How to Bend Notes

bending-300x298Download my 45-minute video lesson on bending

What Is Bending?
Speaking poetically, bending on the harmonica is the wailing, moaning voice of the blues. Speaking technically, bending is a downward change in pitch. It’s an effect produced by the interaction of the blow and draw reeds together, and it’s regulated by your tongue position.

The K Spot
Winslow Yerxa coined the term “the K Spot” in his book “Harmonica for Dummies.” The K spot is the part of your tongue you use to make a “K” sound. Say “K” a couple of times to find it. You form a “K-Spot” by raising that part of your tongue to the roof of your mouth, and restricting the airflow slightly.

How to Use the K Spot
For draw bends (holes 1-6), the K spot pulls backwards, creating a larger chamber inside your mouth between the harp and your tongue.

For blow bends (holes 7-10), that K spot pushes forward, creating a smaller chamber between harp and tongue.

What we’re really doing is tuning your mouth to the note you want to resonate on your harmonica.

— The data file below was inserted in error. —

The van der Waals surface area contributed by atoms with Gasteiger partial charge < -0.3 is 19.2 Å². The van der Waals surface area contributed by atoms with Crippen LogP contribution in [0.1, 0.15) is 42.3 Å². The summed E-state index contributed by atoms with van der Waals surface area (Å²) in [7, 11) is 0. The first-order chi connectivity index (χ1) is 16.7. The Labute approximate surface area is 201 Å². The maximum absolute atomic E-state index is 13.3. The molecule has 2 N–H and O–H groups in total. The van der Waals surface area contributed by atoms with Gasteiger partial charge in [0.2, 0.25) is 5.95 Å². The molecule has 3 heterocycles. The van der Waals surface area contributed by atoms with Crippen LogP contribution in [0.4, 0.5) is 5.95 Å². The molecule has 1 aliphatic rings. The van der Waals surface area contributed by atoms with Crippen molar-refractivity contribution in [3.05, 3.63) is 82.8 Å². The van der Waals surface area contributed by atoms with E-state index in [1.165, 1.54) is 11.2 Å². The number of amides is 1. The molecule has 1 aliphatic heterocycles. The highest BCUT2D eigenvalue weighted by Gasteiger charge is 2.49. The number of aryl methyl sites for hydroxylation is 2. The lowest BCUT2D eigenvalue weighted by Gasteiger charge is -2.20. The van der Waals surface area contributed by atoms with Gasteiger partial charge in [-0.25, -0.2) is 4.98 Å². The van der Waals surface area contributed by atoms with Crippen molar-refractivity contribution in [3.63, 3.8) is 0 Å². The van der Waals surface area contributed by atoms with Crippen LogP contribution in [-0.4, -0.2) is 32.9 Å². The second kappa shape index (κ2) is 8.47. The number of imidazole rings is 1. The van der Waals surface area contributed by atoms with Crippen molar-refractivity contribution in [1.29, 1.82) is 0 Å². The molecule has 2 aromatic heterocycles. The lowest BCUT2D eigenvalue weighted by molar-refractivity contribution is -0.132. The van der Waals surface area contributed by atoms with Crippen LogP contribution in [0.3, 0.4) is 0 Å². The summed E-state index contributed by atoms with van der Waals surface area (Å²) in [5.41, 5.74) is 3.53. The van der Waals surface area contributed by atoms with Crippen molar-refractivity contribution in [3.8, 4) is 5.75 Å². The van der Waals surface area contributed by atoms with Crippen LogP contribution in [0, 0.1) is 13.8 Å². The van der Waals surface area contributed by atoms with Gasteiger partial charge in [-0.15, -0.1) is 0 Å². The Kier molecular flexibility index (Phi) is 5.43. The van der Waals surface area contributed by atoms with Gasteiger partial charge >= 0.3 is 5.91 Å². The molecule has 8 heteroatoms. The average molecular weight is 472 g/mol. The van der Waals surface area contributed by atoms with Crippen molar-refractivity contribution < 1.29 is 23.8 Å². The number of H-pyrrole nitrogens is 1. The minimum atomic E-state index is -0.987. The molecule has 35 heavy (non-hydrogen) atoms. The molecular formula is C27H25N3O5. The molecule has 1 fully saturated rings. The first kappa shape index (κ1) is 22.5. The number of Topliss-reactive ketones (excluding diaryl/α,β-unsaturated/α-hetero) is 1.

Try It Out
Experiment with draw bends on holes 1-6, and be sure always to maintain CLEAR SINGLE NOTES. On hole #1 draw, you may have to open your jaw slightly as you bend. Experiment with blow bends on holes 7-10. You may have more luck using a lower pitched harp for blow bends, like an A or a G.

Effortless Bending
You don’t have to play hard to bend. Breath support is important, but mouth position trumps it. Your mouth will feel a change in vibration when a note bends: try to pursue that feeling while remaining relaxed.

2 and 3 Draw
It’s not the harp, it’s you. Just hang in there. Lots of folks have trouble playing 2 and 3 draw clearly, with or without bending. Go easy, use gentle breath, and make sure to maintain your single-note pucker and align properly on the hole you’re aiming for.

Am I Bending?
Do you hear a change in pitch? You may hear a change in timbre before you actually get a pitch change. Bent notes often sound a little pinched. If you hear any change, you’re on the right track.

Take Your Time
Bending may come easily to you, but more likely it will take persistent experimentation. This can become frustrating! If you’re able to, try giving yourself a pass: you’re allowed to take as much time as you need to learn this. You may find that accepting the process will cause you to relax and learn to bend faster!

Audio Demos
I’m playing a C harmonica for these bending examples. Remember, holes 5 and 7 don’t have much wiggle room, so go easy on them.

Bending 1 draw

Bending 2 draw

Bending 3 draw

Bending 4 draw

Bending 5 draw

Bending 6 draw

Bending 7 blow

Bending 8 blow

Bending 9 blow

Bending 10 blow